Enchanting Leh is one of North India’s more laidback destinations, framed by mountains and punctuated by whitewashed houses and stupas (mound-like Buddhist structures used for meditation). Once you acclimatise to the high altitude, there’s a wealth of treasures to explore, from the enchanting Old Town to the grand Leh Palace and a multitude of religious venues.
Offering amazing views of Leh from its hilltop heights is Shanti Stupa, a white-domed monument built by Japanese monks to promote world peace between 1983 and 1991. Visit in the evening to watch the gentle golden glow of the setting sun over the landscape.
Dominating the skyline of Leh is the magnificent nine-storeyed Leh Palace, dating back to the 17th century and unoccupied since 1846. Around the base of the palace you’ll find the Namgyal Stupa along with Gompas (Buddhist forts of learning) and Inside is a photo exhibition and a prayer room. However, it’s the rooftop view that is the main attraction for panoramas over the city.
Alleys and stairways meander beneath old brick Ladakhi houses and eroded chortens (another word for stupas) in the Old Town (known locally as ‘Skyanos Gogsum’). Here you’ll see the influence of Tibetan and Asian architecture, including the 17th-century mansions that now are home to the fascinating LAMO arts centre. In the heart of the town is Jama Masjid, one of the largest mosques in the Ladakh region.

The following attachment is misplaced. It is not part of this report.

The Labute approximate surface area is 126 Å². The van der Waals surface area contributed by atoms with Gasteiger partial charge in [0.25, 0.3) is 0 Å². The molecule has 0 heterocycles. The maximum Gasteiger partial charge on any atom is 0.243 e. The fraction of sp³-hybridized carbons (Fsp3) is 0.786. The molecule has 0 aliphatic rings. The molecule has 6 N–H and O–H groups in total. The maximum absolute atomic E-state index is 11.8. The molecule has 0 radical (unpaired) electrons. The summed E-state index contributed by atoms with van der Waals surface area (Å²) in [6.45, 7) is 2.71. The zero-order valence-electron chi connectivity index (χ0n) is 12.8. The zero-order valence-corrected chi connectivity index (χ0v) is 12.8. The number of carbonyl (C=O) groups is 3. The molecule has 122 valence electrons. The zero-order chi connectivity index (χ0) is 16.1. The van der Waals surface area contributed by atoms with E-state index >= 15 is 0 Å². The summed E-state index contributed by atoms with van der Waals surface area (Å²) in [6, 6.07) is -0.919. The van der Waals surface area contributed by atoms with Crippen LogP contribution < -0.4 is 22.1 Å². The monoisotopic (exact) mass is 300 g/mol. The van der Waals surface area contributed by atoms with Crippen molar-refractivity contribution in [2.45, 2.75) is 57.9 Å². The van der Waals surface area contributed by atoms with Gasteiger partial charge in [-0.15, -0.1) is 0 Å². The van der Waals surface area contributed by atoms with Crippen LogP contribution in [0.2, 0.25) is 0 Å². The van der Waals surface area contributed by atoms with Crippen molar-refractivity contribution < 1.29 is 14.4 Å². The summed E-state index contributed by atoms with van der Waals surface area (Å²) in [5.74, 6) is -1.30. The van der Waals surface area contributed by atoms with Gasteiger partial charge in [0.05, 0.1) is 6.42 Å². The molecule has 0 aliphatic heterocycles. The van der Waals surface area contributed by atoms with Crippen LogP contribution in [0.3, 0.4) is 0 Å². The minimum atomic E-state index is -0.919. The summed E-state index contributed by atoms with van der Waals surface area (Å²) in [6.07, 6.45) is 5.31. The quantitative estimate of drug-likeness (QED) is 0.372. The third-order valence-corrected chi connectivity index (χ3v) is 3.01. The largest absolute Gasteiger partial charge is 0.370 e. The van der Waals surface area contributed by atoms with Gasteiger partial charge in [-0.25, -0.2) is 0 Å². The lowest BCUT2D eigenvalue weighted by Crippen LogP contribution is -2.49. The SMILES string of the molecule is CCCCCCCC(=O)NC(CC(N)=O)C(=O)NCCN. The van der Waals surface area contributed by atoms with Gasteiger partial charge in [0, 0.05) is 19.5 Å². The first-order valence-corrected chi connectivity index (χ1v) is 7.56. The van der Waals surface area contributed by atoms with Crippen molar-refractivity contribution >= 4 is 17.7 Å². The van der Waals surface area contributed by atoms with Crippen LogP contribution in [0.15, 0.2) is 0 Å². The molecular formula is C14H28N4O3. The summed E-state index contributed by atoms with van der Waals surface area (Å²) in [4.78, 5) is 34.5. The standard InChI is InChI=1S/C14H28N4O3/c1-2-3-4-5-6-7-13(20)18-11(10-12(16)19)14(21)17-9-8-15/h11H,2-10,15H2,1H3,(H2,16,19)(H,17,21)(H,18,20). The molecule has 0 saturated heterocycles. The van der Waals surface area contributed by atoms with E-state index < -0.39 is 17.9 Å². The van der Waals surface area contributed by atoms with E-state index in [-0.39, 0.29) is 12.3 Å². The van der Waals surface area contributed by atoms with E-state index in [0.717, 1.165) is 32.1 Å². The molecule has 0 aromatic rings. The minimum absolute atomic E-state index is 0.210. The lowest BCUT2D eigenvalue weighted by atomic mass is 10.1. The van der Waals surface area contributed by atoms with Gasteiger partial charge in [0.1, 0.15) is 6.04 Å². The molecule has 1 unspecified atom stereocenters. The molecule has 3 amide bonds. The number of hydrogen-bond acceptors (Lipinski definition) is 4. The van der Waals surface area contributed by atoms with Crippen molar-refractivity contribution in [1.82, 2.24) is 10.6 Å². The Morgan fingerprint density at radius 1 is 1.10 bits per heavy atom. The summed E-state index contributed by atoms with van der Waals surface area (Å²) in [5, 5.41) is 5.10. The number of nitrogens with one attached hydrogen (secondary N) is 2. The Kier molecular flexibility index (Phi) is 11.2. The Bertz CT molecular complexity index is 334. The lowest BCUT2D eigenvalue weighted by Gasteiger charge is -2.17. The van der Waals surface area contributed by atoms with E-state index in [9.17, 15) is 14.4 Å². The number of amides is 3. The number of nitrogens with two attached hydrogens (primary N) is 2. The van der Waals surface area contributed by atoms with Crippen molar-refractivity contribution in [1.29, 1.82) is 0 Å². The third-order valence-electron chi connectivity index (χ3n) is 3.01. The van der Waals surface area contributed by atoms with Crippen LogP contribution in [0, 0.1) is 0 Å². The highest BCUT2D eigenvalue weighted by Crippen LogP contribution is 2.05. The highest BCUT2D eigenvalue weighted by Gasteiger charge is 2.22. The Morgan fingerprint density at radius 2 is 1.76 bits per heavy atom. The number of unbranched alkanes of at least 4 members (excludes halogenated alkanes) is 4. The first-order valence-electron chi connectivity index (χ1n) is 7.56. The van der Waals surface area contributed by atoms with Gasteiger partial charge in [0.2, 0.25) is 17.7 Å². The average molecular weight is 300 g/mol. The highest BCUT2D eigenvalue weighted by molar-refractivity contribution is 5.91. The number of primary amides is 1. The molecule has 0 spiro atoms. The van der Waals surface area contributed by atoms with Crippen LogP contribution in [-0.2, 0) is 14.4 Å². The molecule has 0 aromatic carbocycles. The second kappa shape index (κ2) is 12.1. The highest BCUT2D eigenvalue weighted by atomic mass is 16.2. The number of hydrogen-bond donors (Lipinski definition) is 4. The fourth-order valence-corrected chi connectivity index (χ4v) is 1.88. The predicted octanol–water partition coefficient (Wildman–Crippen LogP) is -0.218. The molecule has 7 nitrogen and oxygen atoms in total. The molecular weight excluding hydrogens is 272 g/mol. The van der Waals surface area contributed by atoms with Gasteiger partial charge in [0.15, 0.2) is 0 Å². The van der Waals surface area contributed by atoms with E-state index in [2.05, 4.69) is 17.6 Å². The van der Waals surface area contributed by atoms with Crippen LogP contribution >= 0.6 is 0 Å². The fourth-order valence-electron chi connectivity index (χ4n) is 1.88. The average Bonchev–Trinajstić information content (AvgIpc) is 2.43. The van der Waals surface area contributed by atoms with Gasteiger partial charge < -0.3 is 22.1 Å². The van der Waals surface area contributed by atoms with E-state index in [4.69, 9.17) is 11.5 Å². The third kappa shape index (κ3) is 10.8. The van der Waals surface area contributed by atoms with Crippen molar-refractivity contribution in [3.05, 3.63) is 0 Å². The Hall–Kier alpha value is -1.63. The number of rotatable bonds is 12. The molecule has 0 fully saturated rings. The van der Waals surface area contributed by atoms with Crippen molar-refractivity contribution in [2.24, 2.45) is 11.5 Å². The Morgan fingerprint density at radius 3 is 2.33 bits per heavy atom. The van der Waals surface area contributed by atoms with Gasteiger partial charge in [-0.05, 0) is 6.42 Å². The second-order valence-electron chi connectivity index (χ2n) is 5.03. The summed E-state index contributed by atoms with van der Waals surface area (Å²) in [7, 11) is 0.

45km from Leh is Hemis Monastery, the largest and wealthiest of its kind in Ladakh. A short drive from Hemis is the hilltop Thiksey Monastery, offering amazing views of the Indus valley and known for its gigantic seated statue of the Maitreya Buddha and enormous assembly hall (Dukhang) housing hundreds of rectangular prayer books. Shey Palace is nearby, the former summer residence of the King of Ladakh.
If you would like to discover Leh please contact our travel experts on 01792 315499 or email email@example.com Our recommended tour including Leh is our Monasteries, Lakes and High Passes of Ladakh Tour.